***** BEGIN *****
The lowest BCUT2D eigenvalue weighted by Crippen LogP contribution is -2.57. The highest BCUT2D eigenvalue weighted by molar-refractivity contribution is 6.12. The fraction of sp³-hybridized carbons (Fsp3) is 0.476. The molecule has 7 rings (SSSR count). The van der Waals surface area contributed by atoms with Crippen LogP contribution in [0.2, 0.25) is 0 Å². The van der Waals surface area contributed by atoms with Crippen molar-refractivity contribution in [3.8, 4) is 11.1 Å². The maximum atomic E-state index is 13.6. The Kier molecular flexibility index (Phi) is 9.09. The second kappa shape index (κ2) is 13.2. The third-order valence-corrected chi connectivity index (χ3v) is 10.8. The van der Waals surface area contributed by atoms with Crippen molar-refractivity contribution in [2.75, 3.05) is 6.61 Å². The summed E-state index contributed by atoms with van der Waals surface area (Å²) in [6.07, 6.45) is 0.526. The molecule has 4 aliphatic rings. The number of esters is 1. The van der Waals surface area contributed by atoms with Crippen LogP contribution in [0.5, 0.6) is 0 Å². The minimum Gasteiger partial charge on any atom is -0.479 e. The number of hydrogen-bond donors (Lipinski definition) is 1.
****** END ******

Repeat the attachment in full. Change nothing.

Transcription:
The lowest BCUT2D eigenvalue weighted by Crippen LogP contribution is -2.57. The highest BCUT2D eigenvalue weighted by molar-refractivity contribution is 6.12. The fraction of sp³-hybridized carbons (Fsp3) is 0.476. The molecule has 7 rings (SSSR count). The van der Waals surface area contributed by atoms with Crippen LogP contribution in [0.2, 0.25) is 0 Å². The van der Waals surface area contributed by atoms with Crippen molar-refractivity contribution in [3.8, 4) is 11.1 Å². The maximum atomic E-state index is 13.6. The Kier molecular flexibility index (Phi) is 9.09. The second kappa shape index (κ2) is 13.2. The third-order valence-corrected chi connectivity index (χ3v) is 10.8. The van der Waals surface area contributed by atoms with Crippen molar-refractivity contribution in [2.75, 3.05) is 6.61 Å². The summed E-state index contributed by atoms with van der Waals surface area (Å²) in [6.07, 6.45) is 0.526. The molecule has 4 aliphatic rings. The number of esters is 1. The van der Waals surface area contributed by atoms with Crippen LogP contribution in [0.5, 0.6) is 0 Å². The minimum Gasteiger partial charge on any atom is -0.479 e. The number of hydrogen-bond donors (Lipinski definition) is 1.